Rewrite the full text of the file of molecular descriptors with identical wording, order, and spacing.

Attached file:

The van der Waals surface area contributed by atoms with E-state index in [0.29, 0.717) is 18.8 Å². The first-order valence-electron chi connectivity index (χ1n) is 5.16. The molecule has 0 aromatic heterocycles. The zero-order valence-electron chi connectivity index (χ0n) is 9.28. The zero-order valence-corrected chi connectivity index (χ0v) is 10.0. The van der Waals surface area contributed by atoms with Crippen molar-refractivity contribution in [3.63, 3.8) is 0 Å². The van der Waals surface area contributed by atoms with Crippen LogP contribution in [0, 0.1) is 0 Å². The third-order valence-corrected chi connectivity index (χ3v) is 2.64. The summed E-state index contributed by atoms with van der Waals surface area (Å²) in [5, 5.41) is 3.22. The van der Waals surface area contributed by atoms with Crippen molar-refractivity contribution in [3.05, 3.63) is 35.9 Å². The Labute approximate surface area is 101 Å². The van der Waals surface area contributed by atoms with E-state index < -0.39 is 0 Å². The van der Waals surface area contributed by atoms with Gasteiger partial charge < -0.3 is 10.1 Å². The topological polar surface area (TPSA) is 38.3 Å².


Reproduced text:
The van der Waals surface area contributed by atoms with E-state index in [0.29, 0.717) is 18.8 Å². The first-order valence-electron chi connectivity index (χ1n) is 5.16. The molecule has 0 aromatic heterocycles. The zero-order valence-electron chi connectivity index (χ0n) is 9.28. The zero-order valence-corrected chi connectivity index (χ0v) is 10.0. The van der Waals surface area contributed by atoms with Crippen molar-refractivity contribution in [3.63, 3.8) is 0 Å². The van der Waals surface area contributed by atoms with Crippen LogP contribution in [0, 0.1) is 0 Å². The third-order valence-corrected chi connectivity index (χ3v) is 2.64. The summed E-state index contributed by atoms with van der Waals surface area (Å²) in [5, 5.41) is 3.22. The van der Waals surface area contributed by atoms with Crippen molar-refractivity contribution in [3.05, 3.63) is 35.9 Å². The Labute approximate surface area is 101 Å². The van der Waals surface area contributed by atoms with E-state index < -0.39 is 0 Å². The van der Waals surface area contributed by atoms with Gasteiger partial charge < -0.3 is 10.1 Å². The topological polar surface area (TPSA) is 38.3 Å².